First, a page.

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Harvard I (schooner-rigged steamship)

(ScStr: dp. 10,499; l. 585'; b. 63'3" ; dr. 29'; s. 20 k.; cpl. 407; a. 8 5" ; 8 6-pdrs.)

Harvard, a college founded at Cambridge, Mass., in 1636, was named for John Harvard, a general benefactor. Opened in 1638, Harvard University now includes a large group of graduate and professional schools as well as the college and is one of the world's leading educational institutions.


The first Harvard, a schooner-rigged steamship was built in 1888 as City of New York by J. & G. Thompson, Clydebank, Scotland, for the Inman Line. Sister ship of City of Paris, City of New York was one of the largest and best liners of her day, and one of the first steamships with twin screws. She was transferred to American registry under the American Line in 1893 as New York. These ships brought the United States to the front rank in the Atlantic passenger trade, and New York established the record for the Southampton to New York crossing in September 1893. At the outbreak of the Spanish-American War, New York was chartered as an auxiliary cruiser with a civilian crew, commissioning 26 April 1898 at New York, Captain C. S. Cotton in command and renamed Harvard.


Assigned as a scout, Harvard departed New York 30 April to cruise West Indian waters in search of the Spanish fleet. After sending back several reports on the location of Spanish units in the Caribbean, Harvard was blockaded by a larger force at St. Pierre, Martinique, 11-17 May, after which she proceeded to Santiago de Cuba and St. Nicholas Mole, Haiti, with dispatches from Commodore Schley. Interrupting her scouting duties, Harvard returned to Newport News, Virginia, 7-26 June, during which time her crew was officially taken into the Naval Service.

Harvard returned to the Caribbean with troops and supplies, arriving at Altares, Cuba, about 1 July. The morning of 3 July she received the electrifying news that the Spanish fleet had sortied. After Rear Admiral Sampson's smashing victory off Santiago, she rescued survivors. Despite the high surf and ammunition explosions from the stricken Spanish ships, Harvard succeeded in recovering over 600 officers and men.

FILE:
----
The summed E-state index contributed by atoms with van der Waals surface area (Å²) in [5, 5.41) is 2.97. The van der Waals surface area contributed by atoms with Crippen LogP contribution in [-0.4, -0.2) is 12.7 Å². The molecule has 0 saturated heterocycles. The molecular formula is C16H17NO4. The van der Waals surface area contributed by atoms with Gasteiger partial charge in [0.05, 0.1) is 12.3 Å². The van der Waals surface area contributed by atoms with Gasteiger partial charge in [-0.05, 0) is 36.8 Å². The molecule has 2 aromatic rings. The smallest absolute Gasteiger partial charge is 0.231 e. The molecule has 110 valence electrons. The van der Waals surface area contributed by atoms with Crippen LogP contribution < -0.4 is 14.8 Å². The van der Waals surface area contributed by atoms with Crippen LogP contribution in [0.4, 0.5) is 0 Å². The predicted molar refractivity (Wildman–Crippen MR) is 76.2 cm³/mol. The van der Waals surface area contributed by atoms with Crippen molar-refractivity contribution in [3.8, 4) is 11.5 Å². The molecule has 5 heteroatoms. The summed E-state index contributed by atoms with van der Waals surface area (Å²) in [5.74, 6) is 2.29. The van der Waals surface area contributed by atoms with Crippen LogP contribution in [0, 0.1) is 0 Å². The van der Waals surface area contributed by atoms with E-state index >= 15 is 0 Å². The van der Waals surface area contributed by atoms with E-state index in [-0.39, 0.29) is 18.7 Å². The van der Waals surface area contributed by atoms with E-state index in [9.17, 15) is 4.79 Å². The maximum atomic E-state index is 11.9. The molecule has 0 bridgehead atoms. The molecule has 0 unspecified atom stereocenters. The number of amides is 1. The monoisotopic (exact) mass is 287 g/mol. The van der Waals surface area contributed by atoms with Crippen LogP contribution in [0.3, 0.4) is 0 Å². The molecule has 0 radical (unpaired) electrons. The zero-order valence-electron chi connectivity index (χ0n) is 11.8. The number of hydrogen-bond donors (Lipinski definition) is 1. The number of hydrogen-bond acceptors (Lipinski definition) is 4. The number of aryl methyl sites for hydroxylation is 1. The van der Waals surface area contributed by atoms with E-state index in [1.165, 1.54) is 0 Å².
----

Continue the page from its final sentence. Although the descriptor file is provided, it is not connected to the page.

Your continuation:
No longer needed as a scout in the Caribbean, Harvard was sent back to the United States 10 July 1898. She was temporarily turned over to the War Department, and returned to Santiago de Cuba to transport troops back to the United States. Harvard arrived at New York 27 August and decommissioned 2 September 1898 at New York Navy Yard.

Reverting to her old name, New York, the ship resumed transatlantic service with the American Line until World War I. During this period she underwent extensive conversion in 1903, when one of her three funnels was removed. Again needed in support of American forces abroad, New York was chartered by the Navy 9 May 1918 for use as a troop transport. She commissioned as Plattsburg 24 May 1918, Commander C. C. Bloch commanding.

Plattsburg made four voyages from New York to Liverpool transporting the AEF to Europe, and after the end of the war made a total of seven voyages, bringing home over 24,000 veterans. She returned to New York after her final crossing 29 August 1919, and was returned to her owners 6 October 1919.

As New York the ship once again plied the Atlantic with passengers, but she was no longer a first-class liner, and was withdrawn from service in 1920. Sold to the Polish Navigation Co., she made two more voyages, but the company was soon forced to close down and she was scrapped in 1923.


Harvard, a passenger ship built by Delaware River Shipbuilding Company in 1907, was acquired by the Navy from Pacific Steamship Co. in 1918. She served as Charles (q.v.). Renamed Harvard after her return to private owners in 1920, she served with the Los Angeles Steamship Co. until she was stranded and destroyed north of Point Arguello, Calif., 30 May 1931.

Published: Tue Jul 14 17:11:11 EDT 2015